We’re now in Iran in our Around the World in 80 Days imaginary trip. Once I finished reading about Nellie Bly and Elizabeth Bisland’s travels, I realized that we are 55 days into our trip, and we better get a move on. I proceeded straight to the Iranian restaurant Shiraz on Centre Street and ordered a takeout feast. In particular, I must recommend the delicious taste of the Persian stews. The chicken is cooked in a ground walnut and pomegranate paste, and well worth fighting with your family over the leftovers.
Once I worked as a cataloguer, bringing order to the library collections in order that everyone might discover useful information. I put Dewey Decimal numbers on books so they clustered together in thematic areas, and kept track of all the names of classical music pieces in different languages. When we were the first library to order a book, I added subject headings. Now when I start to explore a new country, the first thing I do is a search in the library catalogue to find reading possibilities using those subjects.
Search 1- Iran description and travel produces Honeymoon in Purdah: An Iranian Journey by Alison Wearing. Alison pretends to be married to a friend so that she can travel in Iran in the late 1990's. Fifty pages started, and the observant narrator has drawn me in with her revealing anecdotes. Reading about the 3 day bus ride from Istanbul, I am immediately grateful that my trip only involves plunking down on the couch.
The library also owns Calgary writer’s Marcello di Cintio’s Poets and Pahlevans: A Journey into the Heart of Iran, a travel description from a male perspective.
Search 2- Iran fiction produces Persepolis: The Story of a Childhood by Marjane Satrapi, a graphic novel about growing up in Iran during the revolution. It is moving, and thoughtful, and reminds me of the stories of a smart teenage girl trying to understand her situation from Lynda Barry. There is also a movie of this novel.
Search 3- Iran pictorial works. That’s a mouthful- “pictorial works”- but it produces the thick coffee table books full of photographs that I love. No little photos on Flickr for me- I want to heft up a big tome that presses into my lap. The one I picked was Inside Iran by Mark Edward Harris. I enjoyed the photographs of everyday life.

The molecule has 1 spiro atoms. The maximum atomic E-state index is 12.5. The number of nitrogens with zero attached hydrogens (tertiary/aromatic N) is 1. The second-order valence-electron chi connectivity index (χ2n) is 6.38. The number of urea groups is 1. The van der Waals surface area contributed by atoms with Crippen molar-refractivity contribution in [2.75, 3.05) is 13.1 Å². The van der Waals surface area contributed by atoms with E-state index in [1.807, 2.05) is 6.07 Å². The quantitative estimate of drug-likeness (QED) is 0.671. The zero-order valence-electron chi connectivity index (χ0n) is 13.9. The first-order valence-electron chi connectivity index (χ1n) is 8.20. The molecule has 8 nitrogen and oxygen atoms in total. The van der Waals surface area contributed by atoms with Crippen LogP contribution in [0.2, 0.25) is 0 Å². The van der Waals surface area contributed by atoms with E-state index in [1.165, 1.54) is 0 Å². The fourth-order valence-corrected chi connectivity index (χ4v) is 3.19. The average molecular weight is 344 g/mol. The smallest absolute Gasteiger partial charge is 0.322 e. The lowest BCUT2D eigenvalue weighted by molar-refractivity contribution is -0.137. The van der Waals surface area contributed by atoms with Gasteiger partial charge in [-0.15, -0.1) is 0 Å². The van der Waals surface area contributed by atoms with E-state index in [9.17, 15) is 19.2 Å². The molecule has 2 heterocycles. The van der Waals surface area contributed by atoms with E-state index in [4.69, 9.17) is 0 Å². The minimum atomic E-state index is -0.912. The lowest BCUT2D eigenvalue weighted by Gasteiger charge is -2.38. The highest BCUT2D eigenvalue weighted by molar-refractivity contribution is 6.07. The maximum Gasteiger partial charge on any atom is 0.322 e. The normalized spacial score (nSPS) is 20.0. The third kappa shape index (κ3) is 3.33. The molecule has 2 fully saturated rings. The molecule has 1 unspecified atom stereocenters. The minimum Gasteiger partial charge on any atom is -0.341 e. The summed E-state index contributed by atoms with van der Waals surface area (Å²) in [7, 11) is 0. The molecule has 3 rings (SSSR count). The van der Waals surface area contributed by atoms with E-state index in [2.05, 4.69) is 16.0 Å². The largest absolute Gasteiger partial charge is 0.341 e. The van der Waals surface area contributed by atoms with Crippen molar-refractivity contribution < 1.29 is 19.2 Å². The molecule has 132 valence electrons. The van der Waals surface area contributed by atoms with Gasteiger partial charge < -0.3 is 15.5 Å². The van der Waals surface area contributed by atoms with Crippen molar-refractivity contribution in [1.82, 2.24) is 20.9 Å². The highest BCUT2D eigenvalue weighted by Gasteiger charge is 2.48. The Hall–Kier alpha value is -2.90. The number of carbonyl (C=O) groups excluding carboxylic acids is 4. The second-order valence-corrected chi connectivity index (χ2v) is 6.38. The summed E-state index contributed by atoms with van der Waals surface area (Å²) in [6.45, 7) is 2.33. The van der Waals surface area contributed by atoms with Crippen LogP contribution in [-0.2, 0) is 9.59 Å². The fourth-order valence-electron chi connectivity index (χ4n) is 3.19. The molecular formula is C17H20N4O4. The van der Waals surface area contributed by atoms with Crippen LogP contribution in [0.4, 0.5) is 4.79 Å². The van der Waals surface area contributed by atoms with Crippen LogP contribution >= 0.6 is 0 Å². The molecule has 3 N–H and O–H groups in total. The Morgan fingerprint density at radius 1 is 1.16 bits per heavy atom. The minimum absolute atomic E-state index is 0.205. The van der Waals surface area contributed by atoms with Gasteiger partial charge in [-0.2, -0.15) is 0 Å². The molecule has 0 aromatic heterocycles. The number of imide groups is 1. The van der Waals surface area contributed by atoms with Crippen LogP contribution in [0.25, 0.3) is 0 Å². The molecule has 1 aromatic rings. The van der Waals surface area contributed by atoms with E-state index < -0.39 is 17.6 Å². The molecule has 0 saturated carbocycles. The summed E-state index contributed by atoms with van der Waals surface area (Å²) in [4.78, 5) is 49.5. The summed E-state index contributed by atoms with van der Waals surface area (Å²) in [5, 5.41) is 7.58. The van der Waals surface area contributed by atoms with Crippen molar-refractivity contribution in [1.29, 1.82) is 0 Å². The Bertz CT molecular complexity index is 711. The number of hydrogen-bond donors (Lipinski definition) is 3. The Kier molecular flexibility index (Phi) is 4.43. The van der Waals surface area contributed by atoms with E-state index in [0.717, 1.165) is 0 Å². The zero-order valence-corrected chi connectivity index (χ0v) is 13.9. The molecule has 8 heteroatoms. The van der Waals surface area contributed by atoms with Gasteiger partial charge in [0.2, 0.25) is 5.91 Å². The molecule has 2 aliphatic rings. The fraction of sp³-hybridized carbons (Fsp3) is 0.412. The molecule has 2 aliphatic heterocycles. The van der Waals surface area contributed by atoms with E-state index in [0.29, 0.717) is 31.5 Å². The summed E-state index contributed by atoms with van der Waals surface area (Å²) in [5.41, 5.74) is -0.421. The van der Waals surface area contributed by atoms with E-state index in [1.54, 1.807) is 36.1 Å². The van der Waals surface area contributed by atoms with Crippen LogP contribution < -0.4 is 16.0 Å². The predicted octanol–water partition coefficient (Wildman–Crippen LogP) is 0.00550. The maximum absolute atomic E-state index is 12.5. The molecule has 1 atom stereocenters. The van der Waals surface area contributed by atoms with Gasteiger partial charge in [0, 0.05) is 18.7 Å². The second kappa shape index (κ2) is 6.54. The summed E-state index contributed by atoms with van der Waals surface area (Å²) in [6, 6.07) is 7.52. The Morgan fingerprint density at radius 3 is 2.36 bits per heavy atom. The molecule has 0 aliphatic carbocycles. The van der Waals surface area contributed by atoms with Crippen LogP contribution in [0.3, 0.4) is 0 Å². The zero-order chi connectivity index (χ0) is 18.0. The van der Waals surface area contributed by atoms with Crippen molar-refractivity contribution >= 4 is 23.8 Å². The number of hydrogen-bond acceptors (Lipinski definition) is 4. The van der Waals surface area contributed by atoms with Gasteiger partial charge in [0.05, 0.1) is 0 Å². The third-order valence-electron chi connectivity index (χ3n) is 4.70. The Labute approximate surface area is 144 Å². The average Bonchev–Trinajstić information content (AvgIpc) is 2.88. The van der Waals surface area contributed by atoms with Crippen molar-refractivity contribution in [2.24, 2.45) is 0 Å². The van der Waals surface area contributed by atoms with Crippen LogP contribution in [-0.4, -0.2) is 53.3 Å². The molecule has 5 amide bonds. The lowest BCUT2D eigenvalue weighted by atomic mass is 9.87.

Search 4- Iran juvenile. This gives me the kids’ books about Iran, so I can take home something to share with my son. I is for Iran is by Shirin and Kamyar Adl. We learn interesting facts like that men are not supposed to wear gold jewelry, that you can ski in the mountains, and that the Grand Bazaar in Tehran is the biggest in the world.
Here are some other searches that may be useful to you in planning a trip:
[Country] + music = folk and contemporary pop music which we order from all around the world
[Country] + dvd = dvds are also purchased from many countries, and you can check in the catalogue which ones have English language tracks or subtitles. An even broader search is [Language] + dvd because many of the DVDs we purchase have multiple language tracks
[Country] + guidebooks= a list of all the guidebooks. For the armchair traveler, books published by Dorling Kindersley and National Geographic have colour photos included.
[Language] + language = language learning materials, often CDs with accompanying phrase books. Calgary Public Library also has a language learning database called Mango which you can find in the E-library.
Of course there are other ways to limit your search, such as the handy faceted searching boxes to click on the left. Type in a country that you’re interested in, just to see what surprises come up. Whether you’re travelling to the country in body or imagination, there’s lots to find. I’m going to rejoin Alison Wearing on the road to Tehran.